Use Koans to learn a new programming language

Posted by on September 29, 2014

A Koan is a Buddhist idea. A Koan presents a situation, dialog, statement, story or question that must be thought about. Many of these questions cannot be answered outright, having multiple interpretations.

The goal of a Koan is not the answer, but thinking about the question.

Now, regarding to learning a new programming language.

Koans premise is that there are set of broken tests and it is your mission to repair them. Along the way, the tests are fixed by utilizing the language, syntax and culture of Test Driven Development (TDD). Learning the culture is one of the coolest parts of the Koans.

The goal is to learn the language, syntax, structure, and some common functions and libraries. The goal is not to speed through or skip around, but take your time and add more tests, break and fix again. You have to fill in that missing piece in order to move on to the next Koan. These Koans are thinking exercises, you have to understand how the language feature works before you can move on.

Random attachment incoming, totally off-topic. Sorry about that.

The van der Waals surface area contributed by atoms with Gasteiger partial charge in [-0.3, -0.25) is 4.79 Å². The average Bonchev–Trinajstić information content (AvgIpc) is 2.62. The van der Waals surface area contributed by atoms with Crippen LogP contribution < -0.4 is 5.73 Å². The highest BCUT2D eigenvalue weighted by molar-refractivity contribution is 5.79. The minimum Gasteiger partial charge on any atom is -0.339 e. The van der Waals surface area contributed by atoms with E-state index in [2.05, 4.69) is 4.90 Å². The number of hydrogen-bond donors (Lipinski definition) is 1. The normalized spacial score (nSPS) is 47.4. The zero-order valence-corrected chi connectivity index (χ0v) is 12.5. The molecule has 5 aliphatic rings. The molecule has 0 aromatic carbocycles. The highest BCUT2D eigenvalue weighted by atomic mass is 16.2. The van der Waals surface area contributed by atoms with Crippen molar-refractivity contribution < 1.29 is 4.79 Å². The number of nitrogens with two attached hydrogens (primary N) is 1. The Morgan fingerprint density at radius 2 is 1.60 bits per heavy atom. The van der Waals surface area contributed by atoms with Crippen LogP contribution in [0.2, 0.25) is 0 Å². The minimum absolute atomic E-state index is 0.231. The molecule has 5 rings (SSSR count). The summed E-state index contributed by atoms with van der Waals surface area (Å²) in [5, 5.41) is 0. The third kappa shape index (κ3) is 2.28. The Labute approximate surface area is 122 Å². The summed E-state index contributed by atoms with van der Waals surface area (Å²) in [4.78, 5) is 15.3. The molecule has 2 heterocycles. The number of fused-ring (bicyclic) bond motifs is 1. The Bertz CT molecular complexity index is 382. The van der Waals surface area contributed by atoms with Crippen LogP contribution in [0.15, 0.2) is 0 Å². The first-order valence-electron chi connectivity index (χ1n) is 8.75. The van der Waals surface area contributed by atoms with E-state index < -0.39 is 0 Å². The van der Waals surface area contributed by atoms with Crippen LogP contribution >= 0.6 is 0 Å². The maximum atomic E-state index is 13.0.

I like a lot the idea around Koans, because i think the real learn happens by DOING and no other way.

I think Koans are a great way to learn a new language, they won’t teach you the intricate in’s and out of the language, neither will they teach you the pro’s and con’ nor the real life use of the language, but, i think is a good way to get you confident up and running, your knowledge of the syntax differences and the general feel of a language.

With That said, I can only add a list of available Koans repositories for different languages.

The original

Ruby Koans

See also

Python Koans
Java Koans
Go Koans
Scala Koans
Clojure Koans
Lisp Koans
Perl Koans
Haskell Koans
Erlang Koans
ColdFusion Koans
Bash Koans
.Net Koans
C++ Koans
Lua Koans
Groovy Koans
Objective C Koans

Front-end languages

JavaScript Koans
CoffeeScript Koans


R Koans


MongoDB Koans


Ruby on Rails Koans

Other technical tools

Git Koans
Vim Koans


If you need more, search the word “Koan” in or